It had to be Scott Kazmir.
Sooner or later, something was going to have to give with the Rays' payroll in the seasons ahead. There were alternatives to the young left-hander, but you couldn't really call them choices.
Carl Crawford - the Rays' best all-around player - can't go if they intend to contend next season. Pat Burrell, due $9 million in 2010, isn't movable at that salary. Carlos Pena will make just over $10 million next year, the last of the deal he signed after his breakout 2007 campaign, and despite the frustrations his streakiness engenders, his power numbers aren't easily replaced.
And that last part may be the key. If the Rays had an elite first baseman waiting in the wings, or at least a handful of truly elite position-player prospects in the upper reaches of their farm system, maybe they're tempted to make a different move.
But with Wade Davis and Jeremy Hellickson on the verge, a healthy Jake McGee potentially regaining his status next year, and another wave of promising arms behind them, this made sense.
"We have depth in starting pitching," executive vice president Andrew Friedman said. "And while it would be a great luxury to keep a deep reserve there, our budgetary constraints as a low-revenue club dictate that we allocate our resources to bolster areas where we may not be as deep and make sure that we can expand our competitive window."
The resources now available for reallocation are considerable. Kazmir, under the terms of the extension the Rays gave him in May of 2008, was due a minimum of $22.5 million the next two years, including a salary bump from $6 million this year to $8 million next year.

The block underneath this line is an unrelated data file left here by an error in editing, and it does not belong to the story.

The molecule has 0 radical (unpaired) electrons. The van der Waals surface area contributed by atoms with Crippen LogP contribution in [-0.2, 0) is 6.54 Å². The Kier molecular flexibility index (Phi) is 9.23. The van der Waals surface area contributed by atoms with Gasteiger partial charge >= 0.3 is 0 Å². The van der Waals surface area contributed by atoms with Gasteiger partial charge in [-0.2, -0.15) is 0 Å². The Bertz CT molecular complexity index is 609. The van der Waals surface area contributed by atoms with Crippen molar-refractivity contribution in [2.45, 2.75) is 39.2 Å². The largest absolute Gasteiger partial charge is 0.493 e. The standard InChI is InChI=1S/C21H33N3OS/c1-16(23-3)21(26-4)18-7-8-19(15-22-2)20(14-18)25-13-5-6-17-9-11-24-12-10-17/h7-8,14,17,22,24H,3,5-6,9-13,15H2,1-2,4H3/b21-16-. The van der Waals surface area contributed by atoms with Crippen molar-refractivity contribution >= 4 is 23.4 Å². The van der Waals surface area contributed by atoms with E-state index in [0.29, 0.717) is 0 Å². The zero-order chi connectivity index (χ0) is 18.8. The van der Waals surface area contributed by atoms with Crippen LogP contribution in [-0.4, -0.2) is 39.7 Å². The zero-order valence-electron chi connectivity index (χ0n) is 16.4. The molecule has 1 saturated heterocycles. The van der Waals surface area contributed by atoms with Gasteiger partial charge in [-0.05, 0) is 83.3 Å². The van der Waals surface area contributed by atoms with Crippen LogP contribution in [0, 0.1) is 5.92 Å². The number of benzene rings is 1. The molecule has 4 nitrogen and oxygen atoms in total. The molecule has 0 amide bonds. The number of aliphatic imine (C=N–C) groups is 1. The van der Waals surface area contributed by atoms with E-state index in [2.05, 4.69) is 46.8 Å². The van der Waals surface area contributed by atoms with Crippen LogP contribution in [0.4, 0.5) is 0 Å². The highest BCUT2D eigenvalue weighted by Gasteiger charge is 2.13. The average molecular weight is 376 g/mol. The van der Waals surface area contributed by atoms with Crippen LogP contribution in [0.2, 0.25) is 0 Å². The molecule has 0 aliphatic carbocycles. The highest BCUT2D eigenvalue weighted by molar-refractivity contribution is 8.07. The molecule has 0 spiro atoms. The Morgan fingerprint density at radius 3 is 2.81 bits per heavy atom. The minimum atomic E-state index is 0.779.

Those are dollar figures in line with his peers when measured by his service time and past accomplishments, and it must be said that if Kazmir had been able to produce to the expected levels, we probably wouldn't be having this discussion.
But he didn't, his ERA just coming under 6.00 lately with a run of strong starts that indicated he was finally beginning to figure out the mechanical problems that have haunted him since he hurt his elbow warming up for an intrasquad game in February of 2008.
Those recent starts likely allowed the Rays to drum up enough interest to finalize a deal on terms far more favorable than they would have been able to demand had they moved him before the July 31 non-waiver trade deadline.
And they may end up coming back to haunt the Rays if they are the indicator Kazmir has so desperately sought most of the past two years - that he is finally getting comfortable and getting back to his old, young self. But considering all they have seen from the lefty the past few years, the Rays would be perfectly justified in questioning whether he would ever take that next step.
Obviously, when he has everything together, his stuff is plenty sufficient to dominate major-league hitters. And at age 25, it should be for some time to come. In that regard, he certainly is a risk to do as Edwin Jackson has done in Detroit - though I don't think anyone, myself certainly included, projected Jackson as an All-Star and yearlong fixture on the ERA leaderboard.
But if you're the Rays, you have to take a chance somewhere. You can't just do as the Red Sox have done and whimsically cut loose John Smoltz and Brad Penny in midstream.
If you're the Rays, you have to keep running Kazmir out to the mound the next two years even if he isn't particularly effective, just as Burrell has been in the lineup almost every day when healthy and will be again next year despite the fans' pleas for a change.
It has been said before and it will be again: the Rays' margin for error is far slimmer than that of the teams they are chasing. They can't afford to make a big-dollar mistake, and they already have absorbed plenty this season with Burrell's output not matching expectations and injuries keeping Troy Percival ($4.45 million), Chad Bradford ($3.5 million) and Akinori Iwamura ($3.25 million) from producing at their respective levels.
They had to give themselves a chance heading forward, and ultimately it had to be Kazmir.